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Ballmer in the clouds: 'Microsoft redefines, Amazon repackages'

Nothing does Windows Azure like Windows Azure

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My own private Azure

Big Steve made a point of saying that in the future, developers will be able to use Azure not only in the "public cloud" but from their own "private clouds" - ie their own data centers. "It will be many years before many governments will grow comfortable with their data or their citizen data living outside the jurisdiction," Ballmer said.

"This company is not likely to build a public cloud in Slovenia anytime soon. So someone should be able to implement a Windows Azure cloud in that country. They should be able to buy a device that looks like that - or a set of devices that looks like that - and have that be affiliated for the rapid advance of technology with other things going on the world."

Which is only a tad misleading.

Microsoft has no intention of providing a copy of its Windows Azure software infrastructure for private use. But it will roll certain aspects of that infrastructure into products like its Windows Server operating system and Microsoft System Center. "There are a set of things in the cloud that are unique to Windows Azure," said O'Brien, pointing to, among other things, the fabric controller that sits between your application and the Azure infrastructure. "These kinds of capabilities, over time, will show up in products that customers will be able to buy and deploy on premises...

"I hate to use words like parity and symmetry, because they set sky-high expectations. It's not going to be perfectly symmetrical because there are some things that you want to do in the cloud that you won't do on premise - and vice versa."

What's more, despite its emphasis on that added layer of abstraction, Redmond does intend to offer developers access to individual VMs. But these are intended for testing new applications and migrating existing apps from private data centers, and yes, they will only run Windows and certain predefined services.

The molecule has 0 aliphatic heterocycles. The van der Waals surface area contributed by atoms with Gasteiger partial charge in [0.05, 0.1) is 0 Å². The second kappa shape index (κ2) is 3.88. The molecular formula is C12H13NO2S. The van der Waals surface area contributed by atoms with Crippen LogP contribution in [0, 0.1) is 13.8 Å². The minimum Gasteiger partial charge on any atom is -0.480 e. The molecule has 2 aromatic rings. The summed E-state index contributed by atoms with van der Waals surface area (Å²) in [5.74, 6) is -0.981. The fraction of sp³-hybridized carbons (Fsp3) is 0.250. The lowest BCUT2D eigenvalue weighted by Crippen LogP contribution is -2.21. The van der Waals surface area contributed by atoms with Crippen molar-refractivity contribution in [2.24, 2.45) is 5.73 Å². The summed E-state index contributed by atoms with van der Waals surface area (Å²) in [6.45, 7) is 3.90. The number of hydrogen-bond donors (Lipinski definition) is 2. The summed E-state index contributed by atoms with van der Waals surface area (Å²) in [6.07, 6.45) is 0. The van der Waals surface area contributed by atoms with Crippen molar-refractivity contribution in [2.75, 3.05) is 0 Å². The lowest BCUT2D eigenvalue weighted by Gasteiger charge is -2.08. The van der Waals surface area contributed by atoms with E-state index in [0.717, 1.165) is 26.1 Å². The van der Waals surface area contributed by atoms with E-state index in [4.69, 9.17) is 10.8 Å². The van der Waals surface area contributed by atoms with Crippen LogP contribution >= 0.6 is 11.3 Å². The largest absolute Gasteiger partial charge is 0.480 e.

"This will be a version of infrastructure-as-a-service that's constrained," as O'Brien tells it. "You won't be able to load up any arbitrary service you want to load up. We're going to give you a constrained base Windows 2008 image, and it's constrained in a way that Azure knows how to manage it." This option will arrive at some point this year.

If Microsoft is "redefining the programming model," it's doing so with Redmondian limitations. Which is only what you'd expect. The way we see it, all this comes down to personal preference. Do you want control over your VMs or not? Do you wanna code in Java or .NET and C#? But Ballmer doesn't like the suggestion that Microsoft is merely a follower.

"All great companies have a mix of proactive and reactive muscle," Ballmer said, as an answered that pointed question about whether Microsoft was merely reacting to the rest of the market. "Nobody ever wants to have to react to anyone else. Everyone would to have invented everything and be first with everything, but that's probably not practical. I'm keen on increasing our hit rate, in terms of early and often."

After pointing to Azure as one example of significant Microsoft innovation, he pointed to Bing. "There's been more innovation in the search market in the last year than in the preceding three," he said. "Why? Because there's been competition."

His eventual summary: "When it comes to most of these cloud dimensions, I feel we're at the front or tending to the front." ®

Update: This story has been updated to remove a suggestion that Azure locks you into Microsoft dev tools. It supports Eclipse, Ruby, PHP and Python.

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